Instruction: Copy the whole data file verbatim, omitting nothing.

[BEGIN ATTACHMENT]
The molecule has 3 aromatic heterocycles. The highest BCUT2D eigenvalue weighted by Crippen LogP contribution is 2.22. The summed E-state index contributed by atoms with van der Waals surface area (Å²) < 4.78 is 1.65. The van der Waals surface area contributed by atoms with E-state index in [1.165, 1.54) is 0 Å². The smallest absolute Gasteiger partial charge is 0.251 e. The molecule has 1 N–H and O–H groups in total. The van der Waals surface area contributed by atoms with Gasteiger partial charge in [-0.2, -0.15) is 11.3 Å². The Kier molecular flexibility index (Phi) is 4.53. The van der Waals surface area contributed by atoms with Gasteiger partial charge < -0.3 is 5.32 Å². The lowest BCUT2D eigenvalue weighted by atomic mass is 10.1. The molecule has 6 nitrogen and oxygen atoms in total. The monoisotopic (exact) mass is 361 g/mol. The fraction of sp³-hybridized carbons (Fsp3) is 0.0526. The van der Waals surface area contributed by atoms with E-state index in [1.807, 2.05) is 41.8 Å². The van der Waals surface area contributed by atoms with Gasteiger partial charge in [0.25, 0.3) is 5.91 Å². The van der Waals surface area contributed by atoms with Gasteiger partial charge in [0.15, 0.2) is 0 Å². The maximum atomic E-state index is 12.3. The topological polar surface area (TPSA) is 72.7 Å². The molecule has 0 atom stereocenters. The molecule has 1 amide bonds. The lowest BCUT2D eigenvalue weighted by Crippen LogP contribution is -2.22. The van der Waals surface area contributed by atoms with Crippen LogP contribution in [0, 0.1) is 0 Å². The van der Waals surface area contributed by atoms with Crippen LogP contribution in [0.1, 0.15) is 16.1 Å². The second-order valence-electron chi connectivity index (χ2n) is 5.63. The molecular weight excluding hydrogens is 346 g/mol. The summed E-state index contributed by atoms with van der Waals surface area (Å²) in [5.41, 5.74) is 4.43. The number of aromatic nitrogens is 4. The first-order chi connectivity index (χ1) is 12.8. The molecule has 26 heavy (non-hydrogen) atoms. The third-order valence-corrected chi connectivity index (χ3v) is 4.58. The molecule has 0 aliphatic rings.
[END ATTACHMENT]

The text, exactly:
The molecule has 3 aromatic heterocycles. The highest BCUT2D eigenvalue weighted by Crippen LogP contribution is 2.22. The summed E-state index contributed by atoms with van der Waals surface area (Å²) < 4.78 is 1.65. The van der Waals surface area contributed by atoms with E-state index in [1.165, 1.54) is 0 Å². The smallest absolute Gasteiger partial charge is 0.251 e. The molecule has 1 N–H and O–H groups in total. The van der Waals surface area contributed by atoms with Gasteiger partial charge in [-0.2, -0.15) is 11.3 Å². The Kier molecular flexibility index (Phi) is 4.53. The van der Waals surface area contributed by atoms with Gasteiger partial charge < -0.3 is 5.32 Å². The lowest BCUT2D eigenvalue weighted by atomic mass is 10.1. The molecule has 6 nitrogen and oxygen atoms in total. The monoisotopic (exact) mass is 361 g/mol. The fraction of sp³-hybridized carbons (Fsp3) is 0.0526. The van der Waals surface area contributed by atoms with E-state index in [1.807, 2.05) is 41.8 Å². The van der Waals surface area contributed by atoms with Gasteiger partial charge in [0.25, 0.3) is 5.91 Å². The van der Waals surface area contributed by atoms with Gasteiger partial charge in [0.15, 0.2) is 0 Å². The maximum atomic E-state index is 12.3. The topological polar surface area (TPSA) is 72.7 Å². The molecule has 0 atom stereocenters. The molecule has 1 amide bonds. The lowest BCUT2D eigenvalue weighted by Crippen LogP contribution is -2.22. The van der Waals surface area contributed by atoms with Crippen LogP contribution in [0, 0.1) is 0 Å². The van der Waals surface area contributed by atoms with Crippen LogP contribution in [0.1, 0.15) is 16.1 Å². The second-order valence-electron chi connectivity index (χ2n) is 5.63. The molecular weight excluding hydrogens is 346 g/mol. The summed E-state index contributed by atoms with van der Waals surface area (Å²) in [5.41, 5.74) is 4.43. The number of aromatic nitrogens is 4. The first-order chi connectivity index (χ1) is 12.8. The molecule has 26 heavy (non-hydrogen) atoms. The third-order valence-corrected chi connectivity index (χ3v) is 4.58. The molecule has 0 aliphatic rings.